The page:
2. if you join another medical scheme and you select a MSA on that new scheme, then the balance of the funds will be transferred into
    your MSA on the new scheme.

May contributions be paid out of my savings account?
No, except on termination of membership. Funds in the MSA may be used by the scheme to offset any debt owed by the member that would include contributions

Can co – payments in respect of PMB benefits be paid out of my MSA?
No, the Act specifically prohibits it.

How do I know whether or not my scheme has paid and what amount has been paid in respect of a claim?
All medical schemes will send members a “claims statement”. Some members choose to receive their statements electronically, but most members receive their statements in the post. These statements will detail all the claims that were paid by the scheme, including the amounts that were paid and the date when the claim was paid.

What is an ex gratia payment and do I have a right to such benefits?
Members do not have a right to an ex gratia payment. This is a discretionary benefit that a medical scheme may (or may not!) pay. The medical scheme is under no obligation to pay such ex gratia benefits. The Rules of certain medical schemes allow the Trustees to consider the payment of an ex gratia benefit in instances where the member is suffering financial hardship.

What is National Health Reference Price List (NHRPL)?
This is a price list for health services published by Council for Medical Schemes and is used to reimburse service providers. If you are a member of a medical scheme that pays BHF rates to service providers and you visit a medical practitioner that charges at private rates you will need to pay the difference.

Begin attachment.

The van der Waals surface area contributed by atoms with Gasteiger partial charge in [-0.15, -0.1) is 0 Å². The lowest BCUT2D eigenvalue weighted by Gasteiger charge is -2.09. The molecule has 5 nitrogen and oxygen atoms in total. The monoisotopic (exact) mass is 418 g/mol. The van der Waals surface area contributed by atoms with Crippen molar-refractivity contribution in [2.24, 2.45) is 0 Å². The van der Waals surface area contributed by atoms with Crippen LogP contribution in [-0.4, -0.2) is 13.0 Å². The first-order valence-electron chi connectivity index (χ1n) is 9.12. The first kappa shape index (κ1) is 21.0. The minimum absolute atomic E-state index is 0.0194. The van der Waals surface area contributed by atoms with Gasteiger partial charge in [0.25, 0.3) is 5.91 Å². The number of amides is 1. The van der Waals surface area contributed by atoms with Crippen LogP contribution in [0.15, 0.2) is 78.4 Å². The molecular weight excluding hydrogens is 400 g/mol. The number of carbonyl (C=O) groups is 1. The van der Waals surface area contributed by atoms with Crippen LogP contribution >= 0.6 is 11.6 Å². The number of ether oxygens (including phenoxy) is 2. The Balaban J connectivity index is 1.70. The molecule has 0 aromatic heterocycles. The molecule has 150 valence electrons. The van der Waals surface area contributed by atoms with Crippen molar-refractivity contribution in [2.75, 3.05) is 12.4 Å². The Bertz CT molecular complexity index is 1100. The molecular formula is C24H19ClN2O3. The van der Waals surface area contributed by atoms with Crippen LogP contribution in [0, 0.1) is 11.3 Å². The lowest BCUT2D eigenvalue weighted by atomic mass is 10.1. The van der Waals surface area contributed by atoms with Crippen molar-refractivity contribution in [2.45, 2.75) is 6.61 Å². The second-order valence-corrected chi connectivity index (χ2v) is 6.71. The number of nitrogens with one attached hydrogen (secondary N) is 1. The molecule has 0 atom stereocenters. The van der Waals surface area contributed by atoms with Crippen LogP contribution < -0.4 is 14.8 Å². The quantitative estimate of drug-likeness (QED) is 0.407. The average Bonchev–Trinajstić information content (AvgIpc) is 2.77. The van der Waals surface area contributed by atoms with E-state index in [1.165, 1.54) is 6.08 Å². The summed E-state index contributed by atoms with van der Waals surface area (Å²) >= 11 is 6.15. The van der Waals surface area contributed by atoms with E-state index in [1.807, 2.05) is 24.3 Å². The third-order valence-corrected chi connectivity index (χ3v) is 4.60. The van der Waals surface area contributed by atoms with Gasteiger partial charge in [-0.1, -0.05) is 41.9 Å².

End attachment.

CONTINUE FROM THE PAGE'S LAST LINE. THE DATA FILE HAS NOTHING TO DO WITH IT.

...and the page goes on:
What are SAMA rates?
Sama rates are the private rates charged by medical practitioners who do not charge medical aid rates, ie the NHRPL tariff.

Is a provider of health care service entitled to charge more than the fees determined by medical schemes / the tariff specified in the NHRPL?
Yes. Health care providers are free to determine their own fees. Consequently, if an account is in excess of the fee determined by the rules of a medical scheme / NHRPL for a particular service, the difference will have to be paid by the member.

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When did the Medical Schemes Act come into operation?
The Medical Schemes Act 1998 (Act 131 of 1998) came into operation on 1 February 1999. Regulations were introduced by Government Gazette No 20556 dated 20 October 1999, with effect from 1 November 1999 and 1 January 2000.

Who manages the affairs of a medical scheme?
Medical schemes are managed by a Board of Trustees (BoT). At least half of the members of the BoT must be elected or appointed by the members at the Annual General Meeting. These persons must be “fit and proper” to perform their duties and ensure that the interests of members are protected and that the scheme is properly administered.

May I participate in the operation of my scheme?
Yes, in terms of the Medical Schemes Act, a medical scheme must convene an Annual General Meeting (AGM) where members may voice their views and propose resolutions. Medical schemes may also hold meetings at different venues for the benefit of members or provide for regional meetings to maximize member participation

Can a medical scheme change its rules and thereby reduce the level of cover that I have?